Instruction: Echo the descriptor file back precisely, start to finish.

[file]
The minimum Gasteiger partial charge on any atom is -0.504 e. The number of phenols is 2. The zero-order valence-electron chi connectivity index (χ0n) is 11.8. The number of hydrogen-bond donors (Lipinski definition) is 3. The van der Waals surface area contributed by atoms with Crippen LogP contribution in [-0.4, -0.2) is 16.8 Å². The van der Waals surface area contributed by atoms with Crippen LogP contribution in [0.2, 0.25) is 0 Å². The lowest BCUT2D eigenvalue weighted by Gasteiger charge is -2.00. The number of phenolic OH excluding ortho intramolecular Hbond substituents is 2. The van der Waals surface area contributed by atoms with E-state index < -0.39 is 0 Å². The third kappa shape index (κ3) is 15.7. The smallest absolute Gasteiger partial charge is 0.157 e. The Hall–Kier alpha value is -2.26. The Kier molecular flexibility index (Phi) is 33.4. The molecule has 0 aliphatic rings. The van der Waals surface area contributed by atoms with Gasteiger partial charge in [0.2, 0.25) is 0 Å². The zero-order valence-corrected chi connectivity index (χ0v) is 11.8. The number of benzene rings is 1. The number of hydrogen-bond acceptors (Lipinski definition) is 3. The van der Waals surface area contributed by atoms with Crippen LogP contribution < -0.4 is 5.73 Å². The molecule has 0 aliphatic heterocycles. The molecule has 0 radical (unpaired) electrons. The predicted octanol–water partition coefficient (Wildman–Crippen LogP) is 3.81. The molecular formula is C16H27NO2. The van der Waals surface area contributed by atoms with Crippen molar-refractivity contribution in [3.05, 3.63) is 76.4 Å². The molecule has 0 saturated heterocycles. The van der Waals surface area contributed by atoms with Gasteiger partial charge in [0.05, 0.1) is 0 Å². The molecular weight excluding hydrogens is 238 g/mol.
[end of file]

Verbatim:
The minimum Gasteiger partial charge on any atom is -0.504 e. The number of phenols is 2. The zero-order valence-electron chi connectivity index (χ0n) is 11.8. The number of hydrogen-bond donors (Lipinski definition) is 3. The van der Waals surface area contributed by atoms with Crippen LogP contribution in [-0.4, -0.2) is 16.8 Å². The van der Waals surface area contributed by atoms with Crippen LogP contribution in [0.2, 0.25) is 0 Å². The lowest BCUT2D eigenvalue weighted by Gasteiger charge is -2.00. The number of phenolic OH excluding ortho intramolecular Hbond substituents is 2. The van der Waals surface area contributed by atoms with E-state index < -0.39 is 0 Å². The third kappa shape index (κ3) is 15.7. The smallest absolute Gasteiger partial charge is 0.157 e. The Hall–Kier alpha value is -2.26. The Kier molecular flexibility index (Phi) is 33.4. The molecule has 0 aliphatic rings. The van der Waals surface area contributed by atoms with Gasteiger partial charge in [0.2, 0.25) is 0 Å². The zero-order valence-corrected chi connectivity index (χ0v) is 11.8. The number of benzene rings is 1. The number of hydrogen-bond acceptors (Lipinski definition) is 3. The van der Waals surface area contributed by atoms with Crippen LogP contribution < -0.4 is 5.73 Å². The molecule has 0 aliphatic heterocycles. The molecule has 0 radical (unpaired) electrons. The predicted octanol–water partition coefficient (Wildman–Crippen LogP) is 3.81. The molecular formula is C16H27NO2. The van der Waals surface area contributed by atoms with Crippen molar-refractivity contribution in [3.05, 3.63) is 76.4 Å². The molecule has 0 saturated heterocycles. The van der Waals surface area contributed by atoms with Gasteiger partial charge in [0.05, 0.1) is 0 Å². The molecular weight excluding hydrogens is 238 g/mol.